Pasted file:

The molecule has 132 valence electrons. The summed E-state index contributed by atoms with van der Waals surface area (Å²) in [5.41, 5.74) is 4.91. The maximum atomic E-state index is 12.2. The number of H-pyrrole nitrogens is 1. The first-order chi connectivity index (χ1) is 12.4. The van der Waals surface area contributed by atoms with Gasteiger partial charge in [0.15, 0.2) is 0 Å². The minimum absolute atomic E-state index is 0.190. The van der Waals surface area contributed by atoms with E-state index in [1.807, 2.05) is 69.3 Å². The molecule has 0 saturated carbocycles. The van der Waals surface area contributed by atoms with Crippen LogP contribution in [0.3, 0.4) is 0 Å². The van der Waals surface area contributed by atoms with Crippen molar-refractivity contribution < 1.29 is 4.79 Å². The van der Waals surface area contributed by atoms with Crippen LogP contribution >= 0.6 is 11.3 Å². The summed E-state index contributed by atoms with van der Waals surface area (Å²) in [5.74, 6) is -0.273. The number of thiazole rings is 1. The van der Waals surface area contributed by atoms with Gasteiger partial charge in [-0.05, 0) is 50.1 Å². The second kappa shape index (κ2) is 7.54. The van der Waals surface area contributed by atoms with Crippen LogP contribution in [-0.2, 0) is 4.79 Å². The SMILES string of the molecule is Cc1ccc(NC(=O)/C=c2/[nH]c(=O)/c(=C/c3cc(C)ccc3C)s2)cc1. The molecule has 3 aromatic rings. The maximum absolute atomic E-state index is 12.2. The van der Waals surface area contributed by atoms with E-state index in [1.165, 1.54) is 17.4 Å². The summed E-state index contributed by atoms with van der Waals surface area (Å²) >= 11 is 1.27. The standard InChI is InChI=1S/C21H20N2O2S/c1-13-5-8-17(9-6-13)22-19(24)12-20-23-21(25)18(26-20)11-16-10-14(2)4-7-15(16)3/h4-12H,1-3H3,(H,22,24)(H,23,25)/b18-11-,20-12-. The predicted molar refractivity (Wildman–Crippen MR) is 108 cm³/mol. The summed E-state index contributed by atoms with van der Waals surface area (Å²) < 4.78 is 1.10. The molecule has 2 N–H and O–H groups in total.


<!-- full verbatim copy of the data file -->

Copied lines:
The molecule has 132 valence electrons. The summed E-state index contributed by atoms with van der Waals surface area (Å²) in [5.41, 5.74) is 4.91. The maximum atomic E-state index is 12.2. The number of H-pyrrole nitrogens is 1. The first-order chi connectivity index (χ1) is 12.4. The van der Waals surface area contributed by atoms with Gasteiger partial charge in [0.15, 0.2) is 0 Å². The minimum absolute atomic E-state index is 0.190. The van der Waals surface area contributed by atoms with E-state index in [1.807, 2.05) is 69.3 Å². The molecule has 0 saturated carbocycles. The van der Waals surface area contributed by atoms with Crippen LogP contribution in [0.3, 0.4) is 0 Å². The van der Waals surface area contributed by atoms with Crippen molar-refractivity contribution < 1.29 is 4.79 Å². The van der Waals surface area contributed by atoms with Crippen LogP contribution >= 0.6 is 11.3 Å². The summed E-state index contributed by atoms with van der Waals surface area (Å²) in [5.74, 6) is -0.273. The number of thiazole rings is 1. The van der Waals surface area contributed by atoms with Gasteiger partial charge in [-0.05, 0) is 50.1 Å². The second kappa shape index (κ2) is 7.54. The van der Waals surface area contributed by atoms with Crippen LogP contribution in [-0.2, 0) is 4.79 Å². The SMILES string of the molecule is Cc1ccc(NC(=O)/C=c2/[nH]c(=O)/c(=C/c3cc(C)ccc3C)s2)cc1. The molecule has 3 aromatic rings. The maximum absolute atomic E-state index is 12.2. The van der Waals surface area contributed by atoms with E-state index in [1.165, 1.54) is 17.4 Å². The summed E-state index contributed by atoms with van der Waals surface area (Å²) >= 11 is 1.27. The standard InChI is InChI=1S/C21H20N2O2S/c1-13-5-8-17(9-6-13)22-19(24)12-20-23-21(25)18(26-20)11-16-10-14(2)4-7-15(16)3/h4-12H,1-3H3,(H,22,24)(H,23,25)/b18-11-,20-12-. The predicted molar refractivity (Wildman–Crippen MR) is 108 cm³/mol. The summed E-state index contributed by atoms with van der Waals surface area (Å²) < 4.78 is 1.10. The molecule has 2 N–H and O–H groups in total.